A baby boy who had been declared dead by the Anhui Provincial Children’s Hospital in China, was found alive after the child cried, just as he was about to be cremated. The crematory explained that the so-called “dead baby” came with a death certificate—the baby would have been cremated had the staff not heard his cries.
According to Department of Health of Anhui Province, it received a report on Nov. 20 that Anhui Provincial Children’s Hospital had mistakenly sent an abandoned baby to the crematory at Hefei City. Immediately, a meeting was called by the health department, and a team was dispatched to the hospital to investigate. The following morning the health department confirmed that the whole incident was a serious case of misdiagnosis, and there would be very severe consequences.
The investigation detailed that on Oct. 28, a male baby born 19 days earlier was admitted by the provincial children’s hospital. Immediately after admission, the baby was diagnosed with neonatal pneumonia, bilateral congenital choanal atresia and brain damage associated with preterm birth.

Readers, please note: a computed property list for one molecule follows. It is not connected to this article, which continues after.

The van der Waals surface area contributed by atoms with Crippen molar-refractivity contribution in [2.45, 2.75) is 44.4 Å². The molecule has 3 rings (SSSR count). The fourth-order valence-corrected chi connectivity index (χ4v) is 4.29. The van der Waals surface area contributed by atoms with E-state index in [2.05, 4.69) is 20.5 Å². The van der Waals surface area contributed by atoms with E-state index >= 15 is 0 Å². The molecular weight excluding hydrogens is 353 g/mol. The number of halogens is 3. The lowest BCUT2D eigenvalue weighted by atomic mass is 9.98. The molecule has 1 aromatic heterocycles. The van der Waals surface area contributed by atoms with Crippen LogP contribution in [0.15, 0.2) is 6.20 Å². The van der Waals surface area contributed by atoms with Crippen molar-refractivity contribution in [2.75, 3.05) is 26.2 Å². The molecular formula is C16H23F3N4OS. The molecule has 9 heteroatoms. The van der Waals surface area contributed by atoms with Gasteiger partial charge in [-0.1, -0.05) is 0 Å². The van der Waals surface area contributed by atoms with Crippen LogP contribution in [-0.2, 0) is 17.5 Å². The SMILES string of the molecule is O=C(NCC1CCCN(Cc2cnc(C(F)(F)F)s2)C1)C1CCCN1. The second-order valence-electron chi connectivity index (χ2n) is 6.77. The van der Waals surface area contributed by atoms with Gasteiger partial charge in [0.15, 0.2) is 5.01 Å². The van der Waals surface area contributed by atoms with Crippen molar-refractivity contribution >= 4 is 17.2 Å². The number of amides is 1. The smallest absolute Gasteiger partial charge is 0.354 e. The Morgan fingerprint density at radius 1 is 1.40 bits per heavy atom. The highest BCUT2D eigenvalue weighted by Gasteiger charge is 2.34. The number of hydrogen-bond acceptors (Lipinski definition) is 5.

While in the hospital, the parents of the baby had sought medical advice from experts in Shanghai, and the experts said that even surgery could not cure the medical complications associated with the preterm birth.
On Nov. 12, the parents asked for the baby to be discharged. After signing the papers, the parents abandoned the child at the hospital. The abandoned baby continued to receive treatment at the hospital, but the condition of the baby took a turn for the worse on Nov. 18. The baby was subsequently declared dead after failed resuscitation efforts.
Five days later, the hospital sent the dead baby to the crematory at Hefei City. The staff at the crematory found that the child was still alive and called the hospital. The baby is currently in intensive care, suffering respiratory difficulties and an irregular heartbeat.
The medical license of the primary doctor was revoked and administrative punishments were handed out the people in charge at the division of neonatology of the provincial hospital.
Translated by Frank Fang. Written in English by Christine Ford.